Course Overview

The relation between values and knowledge is a central concern for any society. At present, it is widely assumed that the pursuit of knowledge is valuable only to the degree that it has measurable practical benefits as an outcome. Our MA programme offers a context for detailed consideration of this assumption. We identify and question the issues involved in it at deeper levels of analysis than are available through ordinary discussion.

This high level of critical scrutiny is made possible through the programme’s broad philosophical perspective - engaging with questions arising in other disciplines also. More specifically, our programme provides an in-depth study of different forms of values in terms of both their cognitive basis and their relation to other areas of knowledge and activity. We also consider the way in which knowledge has been defined and theorized since the Enlightenment. The programme combines historical perspectives and contemporary critical debates so as to provide a fund of analytic and argumentative skills that are advantageous for further work in philosophy or for competing in the job market.

 Programme Aims

  • To initiate students into historical and contemporary debates concerning the cognitive basis of values (especially moral and aesthetic ones), and the status of different forms of knowledge .
  • To give this initiation a broad scope – embracing personality, gender, political concepts, knowledge in a historical context, and the emotions as such, as well as moral and aesthetic values.
  • To explore how the cognitive significance of values may be implicated in the conditions of our knowledge of self and world, and in the grounds on which beliefs are held, and justified.
  • To ensure that students are initiated into different methods of philosophical investigation that cross the usual divide between ‘Analytic’ and ‘Continental’ philosophy.
  • To open possible overlaps with work done in other disciplines.

Applications and Selections

Who Teaches this Course

Requirements and Assessment

Key Facts

Entry Requirements

Applicants should have or expect to obtain a grade of an overall Second Class Honours, Grade 2 (H2:2) or higher with a Second Class Honours, Grade 1 (H2:1) in Philosophy in their first degree. Applications are welcome from students whose primary degree was in Philosophy or a cognate subject.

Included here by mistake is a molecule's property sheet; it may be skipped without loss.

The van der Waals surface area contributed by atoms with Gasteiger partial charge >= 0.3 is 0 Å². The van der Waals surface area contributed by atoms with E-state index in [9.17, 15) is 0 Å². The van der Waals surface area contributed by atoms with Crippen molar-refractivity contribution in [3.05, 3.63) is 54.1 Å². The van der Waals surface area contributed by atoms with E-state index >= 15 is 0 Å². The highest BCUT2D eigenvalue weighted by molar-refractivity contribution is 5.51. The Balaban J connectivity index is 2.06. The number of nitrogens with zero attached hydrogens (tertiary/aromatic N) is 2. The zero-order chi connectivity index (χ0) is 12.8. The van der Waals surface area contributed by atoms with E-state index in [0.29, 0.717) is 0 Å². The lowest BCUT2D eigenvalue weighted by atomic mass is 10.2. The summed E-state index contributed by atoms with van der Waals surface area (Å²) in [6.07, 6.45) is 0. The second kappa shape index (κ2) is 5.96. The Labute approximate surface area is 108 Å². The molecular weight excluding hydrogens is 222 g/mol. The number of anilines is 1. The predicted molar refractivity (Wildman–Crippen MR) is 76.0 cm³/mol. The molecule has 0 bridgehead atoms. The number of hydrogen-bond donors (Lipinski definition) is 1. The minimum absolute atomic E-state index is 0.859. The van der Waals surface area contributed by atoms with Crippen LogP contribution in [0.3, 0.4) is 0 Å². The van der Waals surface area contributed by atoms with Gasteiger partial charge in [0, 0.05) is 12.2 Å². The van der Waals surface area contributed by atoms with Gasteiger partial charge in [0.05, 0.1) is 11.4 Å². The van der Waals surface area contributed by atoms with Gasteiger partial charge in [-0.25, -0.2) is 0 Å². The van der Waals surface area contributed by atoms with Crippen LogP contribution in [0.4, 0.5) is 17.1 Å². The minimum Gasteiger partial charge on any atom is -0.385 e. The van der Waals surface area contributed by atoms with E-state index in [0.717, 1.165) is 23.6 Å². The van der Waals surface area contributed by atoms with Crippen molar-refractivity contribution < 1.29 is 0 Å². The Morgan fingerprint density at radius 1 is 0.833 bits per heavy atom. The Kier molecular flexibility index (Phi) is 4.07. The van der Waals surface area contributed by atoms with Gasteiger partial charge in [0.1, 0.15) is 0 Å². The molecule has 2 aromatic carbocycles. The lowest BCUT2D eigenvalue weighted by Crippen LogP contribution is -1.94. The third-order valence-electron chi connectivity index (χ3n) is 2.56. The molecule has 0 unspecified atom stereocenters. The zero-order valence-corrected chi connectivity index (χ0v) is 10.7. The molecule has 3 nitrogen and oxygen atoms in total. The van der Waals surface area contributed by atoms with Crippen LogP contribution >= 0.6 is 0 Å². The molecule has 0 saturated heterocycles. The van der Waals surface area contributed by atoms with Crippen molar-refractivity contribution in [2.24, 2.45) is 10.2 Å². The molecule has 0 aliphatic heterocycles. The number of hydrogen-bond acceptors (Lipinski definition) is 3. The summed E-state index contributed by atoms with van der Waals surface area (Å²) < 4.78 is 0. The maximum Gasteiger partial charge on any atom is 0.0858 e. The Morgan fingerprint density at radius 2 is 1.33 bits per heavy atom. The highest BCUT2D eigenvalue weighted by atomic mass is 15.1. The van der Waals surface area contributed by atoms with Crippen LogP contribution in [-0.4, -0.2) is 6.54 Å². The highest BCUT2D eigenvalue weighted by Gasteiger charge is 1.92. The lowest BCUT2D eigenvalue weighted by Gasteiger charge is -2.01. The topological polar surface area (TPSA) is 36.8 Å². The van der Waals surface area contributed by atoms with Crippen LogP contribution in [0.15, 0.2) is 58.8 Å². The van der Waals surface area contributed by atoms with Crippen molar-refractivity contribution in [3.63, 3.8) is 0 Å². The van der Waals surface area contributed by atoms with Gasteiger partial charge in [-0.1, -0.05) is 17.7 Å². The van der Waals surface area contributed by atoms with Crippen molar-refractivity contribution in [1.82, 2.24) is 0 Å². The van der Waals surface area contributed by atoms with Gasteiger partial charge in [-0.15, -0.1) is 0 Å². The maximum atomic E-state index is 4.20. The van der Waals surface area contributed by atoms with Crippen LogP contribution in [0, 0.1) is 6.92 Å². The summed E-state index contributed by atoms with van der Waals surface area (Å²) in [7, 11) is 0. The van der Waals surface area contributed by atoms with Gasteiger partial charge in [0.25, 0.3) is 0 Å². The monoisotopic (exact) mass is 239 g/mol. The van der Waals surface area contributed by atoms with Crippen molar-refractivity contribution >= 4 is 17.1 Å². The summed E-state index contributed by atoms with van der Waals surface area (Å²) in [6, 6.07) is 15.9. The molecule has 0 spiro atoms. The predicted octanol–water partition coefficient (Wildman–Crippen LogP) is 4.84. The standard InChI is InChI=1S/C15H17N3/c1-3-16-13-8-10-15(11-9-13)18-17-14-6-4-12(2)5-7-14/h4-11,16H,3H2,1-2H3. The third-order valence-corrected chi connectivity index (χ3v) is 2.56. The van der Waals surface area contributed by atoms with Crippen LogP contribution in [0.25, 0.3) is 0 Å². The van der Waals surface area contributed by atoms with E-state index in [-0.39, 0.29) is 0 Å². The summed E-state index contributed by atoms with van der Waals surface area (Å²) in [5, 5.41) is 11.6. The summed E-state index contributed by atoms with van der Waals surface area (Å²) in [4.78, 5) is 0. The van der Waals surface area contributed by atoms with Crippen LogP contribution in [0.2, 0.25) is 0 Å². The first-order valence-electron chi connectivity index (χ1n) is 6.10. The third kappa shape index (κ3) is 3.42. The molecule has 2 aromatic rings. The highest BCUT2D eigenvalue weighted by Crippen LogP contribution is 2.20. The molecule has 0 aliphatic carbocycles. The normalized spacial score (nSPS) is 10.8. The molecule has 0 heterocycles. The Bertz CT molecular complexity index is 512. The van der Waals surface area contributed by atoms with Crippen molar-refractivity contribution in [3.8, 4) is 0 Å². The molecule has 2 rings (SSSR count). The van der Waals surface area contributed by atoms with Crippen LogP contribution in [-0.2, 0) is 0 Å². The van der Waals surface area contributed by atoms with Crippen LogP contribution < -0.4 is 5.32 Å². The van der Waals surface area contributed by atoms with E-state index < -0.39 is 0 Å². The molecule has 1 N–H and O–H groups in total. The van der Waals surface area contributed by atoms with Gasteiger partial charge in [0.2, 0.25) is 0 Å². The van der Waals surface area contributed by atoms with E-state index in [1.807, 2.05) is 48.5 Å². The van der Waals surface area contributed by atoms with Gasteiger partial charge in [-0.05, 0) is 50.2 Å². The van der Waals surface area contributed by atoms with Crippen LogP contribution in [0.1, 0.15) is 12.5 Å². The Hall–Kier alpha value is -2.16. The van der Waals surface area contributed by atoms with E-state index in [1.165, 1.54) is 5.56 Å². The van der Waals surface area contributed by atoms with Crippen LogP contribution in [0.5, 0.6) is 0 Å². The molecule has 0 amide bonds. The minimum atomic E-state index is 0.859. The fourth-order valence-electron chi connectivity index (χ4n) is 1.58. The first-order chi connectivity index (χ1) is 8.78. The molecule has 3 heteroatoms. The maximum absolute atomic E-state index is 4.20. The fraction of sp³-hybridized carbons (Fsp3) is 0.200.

Additional Requirements


1 year full-time;
2 years part-time

Next start date

September 2016

A Level Grades ()

Average intake


Closing Date

Please view offer rounds website

Next start date

September 2016

NFQ level

Mode of study


ECTS weighting




PAC code

GYA06 full-time
GYA66 part-time

Course Outline


The full-time programme is completed over one academic year. Students must take modules and complete a minor dissertation to the value of 90 ECTS in total.

Modules for 2015 - 16 ECTS
Research Methods (Core)  10
Philosophy Seminar:
Participation & Management (Core)
Political Values in the Modern World 10
Moral Reasoning 10 
Values & Knowledge 10 
Cultural Philosophy of Globalization  10 
The Philosophy of Emotion  10 
Environmental Aesthetics  10 
Minor Dissertation 30



  • Students must take modules and complete a minor dissertation to the value of 90 ECTS in total over two years.
  • Students must attain 30 ECTS in year 1 to progress to year 2 and must attain 60 ECTS in year 2.
Course Structure for Part-time Students ECTS         
YEAR 1  
Research Methods (Core) 10
2 optional modules from the list below (options subject to change) 20
Political Values in the Modern World  
Moral Reasoning  
Values & Knowledge  
The Philosophy of Emotion  
Cultural Philosophy of Globalization  
Environmental Aesthetics  
YEAR 2  
Philosophy Seminar: Participation & Management (Core) 10
2 optional modules from year 1 list above.  20
Minor Dissertation (Core) 30


Research Methods (Core)
Dr. Felix O' Murchadha and Dr. Heike Felzmann

This course will support students in developing advanced research skills in philosophy. Students will develop familiarity and competence with the advanced use of library resources and electronic databases relevant to philosophy research and will be introduced to the use of reference management programmes. They will discuss basic elements of advanced philosophical writing and will be supported throughout the different stages of developing their MA thesis.

Philosophy Seminar: Participation & Management (Core)
Professor Paul Crowther and Dr. Tsarina Doyle

This module allows students to do a substantial presentation of their research at discipline level, and to receive training and experience in both chairing seminars and contributing to them. Assessment is based on the presented paper in Semester 2.

Dissertation (Core)
Each student will write a 15,000 word dissertation, based on research into a topic of their choice, and supervised by a member of staff in Philosophy.

Values & Knowledge (Optional)
Professor Paul Crowther